The economics of Christmas
Danilo Araña Arao
Philippine Daily Inquirer (Youngblood), 28 December 1995, p. 7
IT'S in times like this that my plan for the future gets reduced to having Windows 95, CD-ROM, a sound blaster and a 32-MB random access memory. (Of course, a Z-modem and e-mail subscription would be good, but of what use are they without a phone line?)
Right now, I get the feeling that having all of these would make me complacent and apathetic. I could forget about the struggle for a better society, and think more about the revolution of necessities rather than the necessity of revolution.
But then again, this crosses my mind for only a few hours. As I turn off my computer or it breaks down all of a sudden (whichever comes first), I get my share of reality check and it pains me like a wisdom tooth crying for extraction.
The bills keep coming in, and my 13th-month pay and salaries for December are already "spent." Whatever was left of them went to gifts, noche buena, fireworks and other Christmas-related expenses.
As I am forced to go through the rigors of Christmas celebration, I tend to ask myself three basic questions: (1) Why and how did we imbibe the Western culture of materialism that characterizes Christmas? (2) Why are even poor families forced to spend a lot for food and gifts? (3) Why is the government not exhorting the people to spend less and pray more in this so-called Season of Hope?
Of course, my first two questions are both cultural and psychological (and, depending on one's beliefs, also spiritual). There are many answers that come to mind, and you can definitely think of even more. We can start with the Christian virtue of giving without expecting, and end with cultural imperialism rearing its ugly head.
As regards the third, it is really "economics" and "public relations" combined.
The government would want everyone to spend a lot during Christmas, since this would definitely reflect in the computation of the GNP. If you would look at statistics, the expenditure section is quite high from October to December, reflecting the extravagance of most Filipinos during the Christmas season.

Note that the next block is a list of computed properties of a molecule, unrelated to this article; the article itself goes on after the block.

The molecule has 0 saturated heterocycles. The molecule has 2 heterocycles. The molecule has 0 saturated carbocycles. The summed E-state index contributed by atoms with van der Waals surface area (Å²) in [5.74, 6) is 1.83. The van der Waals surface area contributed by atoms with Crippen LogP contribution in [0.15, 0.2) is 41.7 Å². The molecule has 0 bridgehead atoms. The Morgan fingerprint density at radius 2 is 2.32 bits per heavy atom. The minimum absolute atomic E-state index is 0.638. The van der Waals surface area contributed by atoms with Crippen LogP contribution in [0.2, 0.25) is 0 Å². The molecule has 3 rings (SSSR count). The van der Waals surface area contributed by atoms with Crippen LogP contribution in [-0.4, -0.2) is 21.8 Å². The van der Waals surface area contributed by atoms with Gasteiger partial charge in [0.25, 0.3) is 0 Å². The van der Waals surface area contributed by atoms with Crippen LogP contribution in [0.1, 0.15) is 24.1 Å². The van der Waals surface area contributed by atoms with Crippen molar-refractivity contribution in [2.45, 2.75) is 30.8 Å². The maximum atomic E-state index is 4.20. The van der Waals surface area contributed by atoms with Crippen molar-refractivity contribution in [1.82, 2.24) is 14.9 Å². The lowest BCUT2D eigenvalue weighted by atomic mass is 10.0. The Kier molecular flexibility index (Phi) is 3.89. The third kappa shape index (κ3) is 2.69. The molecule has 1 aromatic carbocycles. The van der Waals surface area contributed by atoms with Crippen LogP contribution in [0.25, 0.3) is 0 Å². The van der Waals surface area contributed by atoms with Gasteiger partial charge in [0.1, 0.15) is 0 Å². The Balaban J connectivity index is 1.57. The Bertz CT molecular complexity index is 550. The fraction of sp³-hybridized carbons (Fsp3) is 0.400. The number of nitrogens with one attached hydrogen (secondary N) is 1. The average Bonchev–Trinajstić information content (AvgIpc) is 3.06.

We all know how the government harped on the GNP growth of 5.2 percent in the first six months of 1995. We have also been bombarded with rosy projections by the end of this year, allegedly signifying that we are on our way to NIChood by the year 2000.
Have we forgotten the government's decision last year to light the whole metropolis, particularly strategic places like Makati and Star City? On the surface, this may look like an effort to ensure security. But if this is so, they would have done it throughout the year. In the final analysis, this is actually an implicit exhortation for parents to take their children out even in the middle of the night and expose them to the materialist kind of Christmas.
These initiatives, together with GNP pronouncements, are good PR mechanisms not only for foreign investors but also for poor and middle-class Filipinos. If we were really led to believe that development is indeed in the offing, what's the reason to expose and oppose, and what's the point of having to arouse, organize and mobilize the toiling masses?
I guess in my struggle for change, I also have to fight my own battle this season --- to resist materialist temptations and make my students, colleagues and friends (in that order) do the same. No crispy pata, no lechon, no fried chicken, no fruit cake, no grapes, no apples, no queso de bola, no ham. No, there will also be no computer paraphernalia, at least not until I can really afford it.
Now, I ask myself another question: Why do I get the feeling that this will be a happy Christmas (at least, for me)?
Danilo Araña Arao, 27, is a writer and teacher who seriously thought of boycotting Christmas.